Authors:
 [1];  [2];  [3]; ; ;  [4]; ;  [5];  [6];  [5];  [2]
  1. School of Dentistry, Veiga de Almeida University, Rio de Janeiro, RJ (Brazil)
  2. Biomedical Science Institute, Federal University of Rio de Janeiro, Rio de Janeiro, RJ (Brazil)
  3. (United States)
  4. Department of Periodontics, Prevention and Geriatrics, University of Michigan School of Dentistry, Ann Arbor, MI (United States)
  5. National Institute on Aging, National Institute of Health, Baltimore, MD (United States)
  6. Instituto Oswaldo Cruz, Rio de Janeiro, RJ (Brazil)
Publication Date:
OSTI Identifier:
22212615
Resource Type:
Journal Article
Journal Name:
Experimental Cell Research
Additional Journal Information:
Journal Volume: 318; Journal Issue: 19; Other Information: Copyright (c) 2012 Elsevier Science B.V., Amsterdam, The Netherlands, All rights reserved.; Country of input: International Atomic Energy Agency (IAEA); Journal ID: ISSN 0014-4827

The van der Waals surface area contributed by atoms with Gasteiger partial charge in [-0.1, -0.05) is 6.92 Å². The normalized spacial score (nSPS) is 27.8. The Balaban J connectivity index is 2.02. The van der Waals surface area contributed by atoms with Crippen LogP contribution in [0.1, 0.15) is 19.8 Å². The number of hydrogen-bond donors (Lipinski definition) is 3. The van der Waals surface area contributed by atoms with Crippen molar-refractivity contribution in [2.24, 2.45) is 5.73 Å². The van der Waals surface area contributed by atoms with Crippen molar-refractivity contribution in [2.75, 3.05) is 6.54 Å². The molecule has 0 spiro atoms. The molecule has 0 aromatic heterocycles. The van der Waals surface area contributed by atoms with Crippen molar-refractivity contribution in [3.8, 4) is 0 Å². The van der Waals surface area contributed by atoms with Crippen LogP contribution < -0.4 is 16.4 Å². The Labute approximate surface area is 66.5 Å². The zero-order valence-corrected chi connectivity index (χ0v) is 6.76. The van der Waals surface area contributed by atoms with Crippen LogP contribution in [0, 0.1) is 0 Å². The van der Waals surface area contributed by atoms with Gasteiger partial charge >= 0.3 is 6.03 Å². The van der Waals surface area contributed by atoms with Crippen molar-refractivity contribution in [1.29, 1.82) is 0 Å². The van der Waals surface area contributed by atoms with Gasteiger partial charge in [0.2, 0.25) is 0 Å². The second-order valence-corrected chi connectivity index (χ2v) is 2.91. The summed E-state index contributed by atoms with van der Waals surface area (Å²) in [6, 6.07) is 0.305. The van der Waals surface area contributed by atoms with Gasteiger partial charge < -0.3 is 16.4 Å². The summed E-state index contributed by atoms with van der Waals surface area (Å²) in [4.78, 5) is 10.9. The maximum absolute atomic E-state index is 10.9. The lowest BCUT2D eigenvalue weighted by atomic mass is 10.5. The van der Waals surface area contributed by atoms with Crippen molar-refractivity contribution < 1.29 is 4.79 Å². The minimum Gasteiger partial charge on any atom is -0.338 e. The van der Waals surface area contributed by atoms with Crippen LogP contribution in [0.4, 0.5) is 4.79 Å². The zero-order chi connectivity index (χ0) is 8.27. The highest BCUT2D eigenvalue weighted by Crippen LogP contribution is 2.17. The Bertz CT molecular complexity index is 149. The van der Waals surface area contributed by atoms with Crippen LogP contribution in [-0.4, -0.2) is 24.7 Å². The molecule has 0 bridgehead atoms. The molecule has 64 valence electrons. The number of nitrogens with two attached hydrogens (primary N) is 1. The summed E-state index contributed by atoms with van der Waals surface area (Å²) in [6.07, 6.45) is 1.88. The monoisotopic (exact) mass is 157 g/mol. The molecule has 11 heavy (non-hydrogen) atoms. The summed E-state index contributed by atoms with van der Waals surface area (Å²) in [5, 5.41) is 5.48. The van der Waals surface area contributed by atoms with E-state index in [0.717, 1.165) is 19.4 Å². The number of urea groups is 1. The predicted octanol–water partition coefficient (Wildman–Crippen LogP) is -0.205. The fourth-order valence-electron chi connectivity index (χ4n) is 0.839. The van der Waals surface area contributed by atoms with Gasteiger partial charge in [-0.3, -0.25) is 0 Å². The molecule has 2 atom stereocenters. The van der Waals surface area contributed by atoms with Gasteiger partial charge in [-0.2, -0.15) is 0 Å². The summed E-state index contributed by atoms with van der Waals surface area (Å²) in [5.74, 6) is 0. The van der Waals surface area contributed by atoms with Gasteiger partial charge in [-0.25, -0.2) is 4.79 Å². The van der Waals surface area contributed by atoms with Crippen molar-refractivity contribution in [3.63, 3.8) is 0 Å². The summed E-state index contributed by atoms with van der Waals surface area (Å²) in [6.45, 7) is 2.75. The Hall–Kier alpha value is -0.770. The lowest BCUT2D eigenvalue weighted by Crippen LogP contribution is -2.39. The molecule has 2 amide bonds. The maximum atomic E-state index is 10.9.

Country of Publication:
United States
Language:
English
Subject:
60 APPLIED LIFE SCIENCES; BLOOD FORMATION; BONE MARROW; CAVITIES; CONNECTIVE TISSUE CELLS; IN VITRO; IN VIVO; LIGANDS; LYMPHOKINES; RETICULOENDOTHELIAL SYSTEM; STEM CELLS; TRABECULAR BONE

Citation Formats

Balduino, Alex, E-mail: balduino@uva.edu.br, Mello-Coelho, Valeria, National Institute on Aging, National Institute of Health, Baltimore, MD, Wang, Zhou, Taichman, Russell S., Krebsbach, Paul H., Weeraratna, Ashani T., Becker, Kevin G., Mello, Wallace de, Taub, Dennis D., and Borojevic, Radovan. Molecular signature and in vivo behavior of bone marrow endosteal and subendosteal stromal cell populations and their relevance to hematopoiesis. United States: N. p., 2012. Web. doi:10.1016/J.YEXCR.2012.07.009.